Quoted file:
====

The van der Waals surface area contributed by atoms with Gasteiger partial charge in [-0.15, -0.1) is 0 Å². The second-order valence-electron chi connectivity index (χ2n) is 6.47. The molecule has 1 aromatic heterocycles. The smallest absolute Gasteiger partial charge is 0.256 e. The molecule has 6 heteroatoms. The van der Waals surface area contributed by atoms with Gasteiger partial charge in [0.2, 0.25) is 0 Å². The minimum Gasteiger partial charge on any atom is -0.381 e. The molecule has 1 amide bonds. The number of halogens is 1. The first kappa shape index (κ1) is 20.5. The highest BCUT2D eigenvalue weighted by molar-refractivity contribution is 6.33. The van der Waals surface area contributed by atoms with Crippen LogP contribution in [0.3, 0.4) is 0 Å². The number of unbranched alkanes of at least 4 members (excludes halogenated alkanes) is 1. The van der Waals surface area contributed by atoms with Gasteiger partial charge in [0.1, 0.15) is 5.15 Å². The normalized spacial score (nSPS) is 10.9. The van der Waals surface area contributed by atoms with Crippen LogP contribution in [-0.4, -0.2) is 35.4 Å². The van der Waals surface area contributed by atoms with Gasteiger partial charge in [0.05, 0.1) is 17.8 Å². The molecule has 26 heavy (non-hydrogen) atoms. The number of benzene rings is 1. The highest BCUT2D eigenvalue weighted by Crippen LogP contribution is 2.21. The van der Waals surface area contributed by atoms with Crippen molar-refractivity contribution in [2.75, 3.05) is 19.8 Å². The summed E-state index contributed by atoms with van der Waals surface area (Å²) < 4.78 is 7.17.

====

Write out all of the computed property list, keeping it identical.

The van der Waals surface area contributed by atoms with Gasteiger partial charge in [-0.15, -0.1) is 0 Å². The second-order valence-electron chi connectivity index (χ2n) is 6.47. The molecule has 1 aromatic heterocycles. The smallest absolute Gasteiger partial charge is 0.256 e. The molecule has 6 heteroatoms. The van der Waals surface area contributed by atoms with Gasteiger partial charge in [0.2, 0.25) is 0 Å². The minimum Gasteiger partial charge on any atom is -0.381 e. The molecule has 1 amide bonds. The number of halogens is 1. The first kappa shape index (κ1) is 20.5. The highest BCUT2D eigenvalue weighted by molar-refractivity contribution is 6.33. The van der Waals surface area contributed by atoms with Crippen LogP contribution in [0.3, 0.4) is 0 Å². The number of unbranched alkanes of at least 4 members (excludes halogenated alkanes) is 1. The van der Waals surface area contributed by atoms with Gasteiger partial charge in [0.1, 0.15) is 5.15 Å². The normalized spacial score (nSPS) is 10.9. The van der Waals surface area contributed by atoms with Crippen LogP contribution in [-0.4, -0.2) is 35.4 Å². The van der Waals surface area contributed by atoms with Gasteiger partial charge in [0.05, 0.1) is 17.8 Å². The molecule has 26 heavy (non-hydrogen) atoms. The number of benzene rings is 1. The highest BCUT2D eigenvalue weighted by Crippen LogP contribution is 2.21. The van der Waals surface area contributed by atoms with Crippen molar-refractivity contribution in [2.75, 3.05) is 19.8 Å². The summed E-state index contributed by atoms with van der Waals surface area (Å²) < 4.78 is 7.17.